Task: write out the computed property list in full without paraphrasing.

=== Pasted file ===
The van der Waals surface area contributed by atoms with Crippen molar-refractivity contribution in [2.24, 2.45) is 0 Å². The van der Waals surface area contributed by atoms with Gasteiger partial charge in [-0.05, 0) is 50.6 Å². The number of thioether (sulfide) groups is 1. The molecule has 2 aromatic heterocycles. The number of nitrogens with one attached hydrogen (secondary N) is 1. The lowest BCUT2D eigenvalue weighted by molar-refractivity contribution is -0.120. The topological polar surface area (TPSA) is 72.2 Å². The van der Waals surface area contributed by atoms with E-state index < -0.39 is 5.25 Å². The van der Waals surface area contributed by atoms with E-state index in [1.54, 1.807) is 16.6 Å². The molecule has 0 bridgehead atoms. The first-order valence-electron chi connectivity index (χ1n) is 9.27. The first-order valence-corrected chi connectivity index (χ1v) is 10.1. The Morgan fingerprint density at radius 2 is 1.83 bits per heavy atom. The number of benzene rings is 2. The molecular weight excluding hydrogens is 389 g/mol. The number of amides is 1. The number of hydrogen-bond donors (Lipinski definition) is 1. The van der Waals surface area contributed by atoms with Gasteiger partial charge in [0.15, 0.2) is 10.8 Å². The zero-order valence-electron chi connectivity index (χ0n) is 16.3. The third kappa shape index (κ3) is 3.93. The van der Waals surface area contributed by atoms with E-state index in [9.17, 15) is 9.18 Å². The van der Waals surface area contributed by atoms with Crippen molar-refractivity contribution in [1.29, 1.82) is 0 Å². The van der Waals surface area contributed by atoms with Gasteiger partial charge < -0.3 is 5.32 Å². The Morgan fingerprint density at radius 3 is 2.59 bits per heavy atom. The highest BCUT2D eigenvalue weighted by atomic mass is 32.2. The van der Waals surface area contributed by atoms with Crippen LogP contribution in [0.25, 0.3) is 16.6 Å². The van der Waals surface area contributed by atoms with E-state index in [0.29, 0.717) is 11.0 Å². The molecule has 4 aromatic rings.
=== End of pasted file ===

The van der Waals surface area contributed by atoms with Crippen molar-refractivity contribution in [2.24, 2.45) is 0 Å². The van der Waals surface area contributed by atoms with Gasteiger partial charge in [-0.05, 0) is 50.6 Å². The number of thioether (sulfide) groups is 1. The molecule has 2 aromatic heterocycles. The number of nitrogens with one attached hydrogen (secondary N) is 1. The lowest BCUT2D eigenvalue weighted by molar-refractivity contribution is -0.120. The topological polar surface area (TPSA) is 72.2 Å². The van der Waals surface area contributed by atoms with E-state index < -0.39 is 5.25 Å². The van der Waals surface area contributed by atoms with E-state index in [1.54, 1.807) is 16.6 Å². The molecule has 0 bridgehead atoms. The first-order valence-electron chi connectivity index (χ1n) is 9.27. The first-order valence-corrected chi connectivity index (χ1v) is 10.1. The Morgan fingerprint density at radius 2 is 1.83 bits per heavy atom. The number of benzene rings is 2. The molecular weight excluding hydrogens is 389 g/mol. The number of amides is 1. The number of hydrogen-bond donors (Lipinski definition) is 1. The van der Waals surface area contributed by atoms with Gasteiger partial charge in [0.15, 0.2) is 10.8 Å². The zero-order valence-electron chi connectivity index (χ0n) is 16.3. The third kappa shape index (κ3) is 3.93. The van der Waals surface area contributed by atoms with E-state index in [9.17, 15) is 9.18 Å². The van der Waals surface area contributed by atoms with Crippen molar-refractivity contribution in [1.29, 1.82) is 0 Å². The van der Waals surface area contributed by atoms with Gasteiger partial charge < -0.3 is 5.32 Å². The Morgan fingerprint density at radius 3 is 2.59 bits per heavy atom. The highest BCUT2D eigenvalue weighted by atomic mass is 32.2. The van der Waals surface area contributed by atoms with Crippen LogP contribution in [0.25, 0.3) is 16.6 Å². The van der Waals surface area contributed by atoms with E-state index in [0.29, 0.717) is 11.0 Å². The molecule has 4 aromatic rings.